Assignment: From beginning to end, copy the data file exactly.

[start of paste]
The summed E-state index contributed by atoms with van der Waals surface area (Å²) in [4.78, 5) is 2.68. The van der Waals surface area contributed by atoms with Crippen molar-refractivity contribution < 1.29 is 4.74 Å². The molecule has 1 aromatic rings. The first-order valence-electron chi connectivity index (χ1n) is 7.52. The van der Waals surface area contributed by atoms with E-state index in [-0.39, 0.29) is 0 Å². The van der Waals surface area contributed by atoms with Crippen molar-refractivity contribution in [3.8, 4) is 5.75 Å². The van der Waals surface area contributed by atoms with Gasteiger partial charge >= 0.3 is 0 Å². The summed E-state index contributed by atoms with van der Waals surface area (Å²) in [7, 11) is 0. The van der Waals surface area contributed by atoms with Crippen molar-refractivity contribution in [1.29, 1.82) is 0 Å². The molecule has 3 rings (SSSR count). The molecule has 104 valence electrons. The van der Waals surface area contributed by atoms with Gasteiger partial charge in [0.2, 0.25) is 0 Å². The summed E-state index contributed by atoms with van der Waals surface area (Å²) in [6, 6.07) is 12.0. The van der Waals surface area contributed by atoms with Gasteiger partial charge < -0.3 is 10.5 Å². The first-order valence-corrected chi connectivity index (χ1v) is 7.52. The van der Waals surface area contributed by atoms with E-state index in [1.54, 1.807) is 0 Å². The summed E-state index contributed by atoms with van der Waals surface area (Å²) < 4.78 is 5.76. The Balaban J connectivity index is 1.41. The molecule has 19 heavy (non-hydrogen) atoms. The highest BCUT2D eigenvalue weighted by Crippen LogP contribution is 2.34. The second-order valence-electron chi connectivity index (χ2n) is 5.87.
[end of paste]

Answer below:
The summed E-state index contributed by atoms with van der Waals surface area (Å²) in [4.78, 5) is 2.68. The van der Waals surface area contributed by atoms with Crippen molar-refractivity contribution < 1.29 is 4.74 Å². The molecule has 1 aromatic rings. The first-order valence-electron chi connectivity index (χ1n) is 7.52. The van der Waals surface area contributed by atoms with E-state index in [-0.39, 0.29) is 0 Å². The van der Waals surface area contributed by atoms with Crippen molar-refractivity contribution in [3.8, 4) is 5.75 Å². The van der Waals surface area contributed by atoms with Gasteiger partial charge >= 0.3 is 0 Å². The summed E-state index contributed by atoms with van der Waals surface area (Å²) in [7, 11) is 0. The van der Waals surface area contributed by atoms with Crippen molar-refractivity contribution in [1.29, 1.82) is 0 Å². The molecule has 3 rings (SSSR count). The molecule has 104 valence electrons. The van der Waals surface area contributed by atoms with Gasteiger partial charge in [0.2, 0.25) is 0 Å². The summed E-state index contributed by atoms with van der Waals surface area (Å²) in [6, 6.07) is 12.0. The van der Waals surface area contributed by atoms with Gasteiger partial charge < -0.3 is 10.5 Å². The first-order valence-corrected chi connectivity index (χ1v) is 7.52. The van der Waals surface area contributed by atoms with E-state index in [1.54, 1.807) is 0 Å². The summed E-state index contributed by atoms with van der Waals surface area (Å²) < 4.78 is 5.76. The Balaban J connectivity index is 1.41. The molecule has 19 heavy (non-hydrogen) atoms. The highest BCUT2D eigenvalue weighted by Crippen LogP contribution is 2.34. The second-order valence-electron chi connectivity index (χ2n) is 5.87.